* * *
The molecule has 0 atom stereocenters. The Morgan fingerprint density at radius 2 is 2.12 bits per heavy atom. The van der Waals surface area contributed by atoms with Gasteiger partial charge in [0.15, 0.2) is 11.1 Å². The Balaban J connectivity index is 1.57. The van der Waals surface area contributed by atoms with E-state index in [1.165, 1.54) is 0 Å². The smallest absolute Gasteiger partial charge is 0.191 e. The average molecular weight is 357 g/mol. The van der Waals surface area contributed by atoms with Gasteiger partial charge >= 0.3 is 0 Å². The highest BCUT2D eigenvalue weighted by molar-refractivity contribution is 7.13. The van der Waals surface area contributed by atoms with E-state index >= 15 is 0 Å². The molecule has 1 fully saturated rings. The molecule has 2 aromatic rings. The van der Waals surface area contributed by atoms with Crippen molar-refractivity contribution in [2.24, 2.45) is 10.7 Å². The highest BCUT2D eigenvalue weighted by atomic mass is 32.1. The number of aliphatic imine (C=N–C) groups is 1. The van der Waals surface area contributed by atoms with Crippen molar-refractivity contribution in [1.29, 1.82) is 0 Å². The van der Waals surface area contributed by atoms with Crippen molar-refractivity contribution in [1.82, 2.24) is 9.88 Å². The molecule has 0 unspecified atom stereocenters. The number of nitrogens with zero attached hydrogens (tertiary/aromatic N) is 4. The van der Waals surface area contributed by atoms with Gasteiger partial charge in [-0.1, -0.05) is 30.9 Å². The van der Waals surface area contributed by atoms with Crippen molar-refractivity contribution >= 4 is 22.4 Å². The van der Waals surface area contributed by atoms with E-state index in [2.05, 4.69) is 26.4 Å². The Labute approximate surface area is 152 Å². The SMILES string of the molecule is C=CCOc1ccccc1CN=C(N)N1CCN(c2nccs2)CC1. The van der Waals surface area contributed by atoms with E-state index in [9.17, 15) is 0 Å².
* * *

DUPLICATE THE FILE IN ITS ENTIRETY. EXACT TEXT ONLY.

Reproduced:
The molecule has 0 atom stereocenters. The Morgan fingerprint density at radius 2 is 2.12 bits per heavy atom. The van der Waals surface area contributed by atoms with Gasteiger partial charge in [0.15, 0.2) is 11.1 Å². The Balaban J connectivity index is 1.57. The van der Waals surface area contributed by atoms with E-state index in [1.165, 1.54) is 0 Å². The smallest absolute Gasteiger partial charge is 0.191 e. The average molecular weight is 357 g/mol. The van der Waals surface area contributed by atoms with Gasteiger partial charge >= 0.3 is 0 Å². The highest BCUT2D eigenvalue weighted by molar-refractivity contribution is 7.13. The van der Waals surface area contributed by atoms with E-state index >= 15 is 0 Å². The molecule has 1 fully saturated rings. The molecule has 2 aromatic rings. The van der Waals surface area contributed by atoms with Crippen molar-refractivity contribution in [2.24, 2.45) is 10.7 Å². The highest BCUT2D eigenvalue weighted by atomic mass is 32.1. The number of aliphatic imine (C=N–C) groups is 1. The van der Waals surface area contributed by atoms with Crippen molar-refractivity contribution in [1.29, 1.82) is 0 Å². The van der Waals surface area contributed by atoms with Crippen molar-refractivity contribution in [1.82, 2.24) is 9.88 Å². The molecule has 0 unspecified atom stereocenters. The number of nitrogens with zero attached hydrogens (tertiary/aromatic N) is 4. The van der Waals surface area contributed by atoms with Gasteiger partial charge in [-0.1, -0.05) is 30.9 Å². The van der Waals surface area contributed by atoms with Crippen molar-refractivity contribution >= 4 is 22.4 Å². The van der Waals surface area contributed by atoms with E-state index in [2.05, 4.69) is 26.4 Å². The Labute approximate surface area is 152 Å². The SMILES string of the molecule is C=CCOc1ccccc1CN=C(N)N1CCN(c2nccs2)CC1. The van der Waals surface area contributed by atoms with E-state index in [9.17, 15) is 0 Å².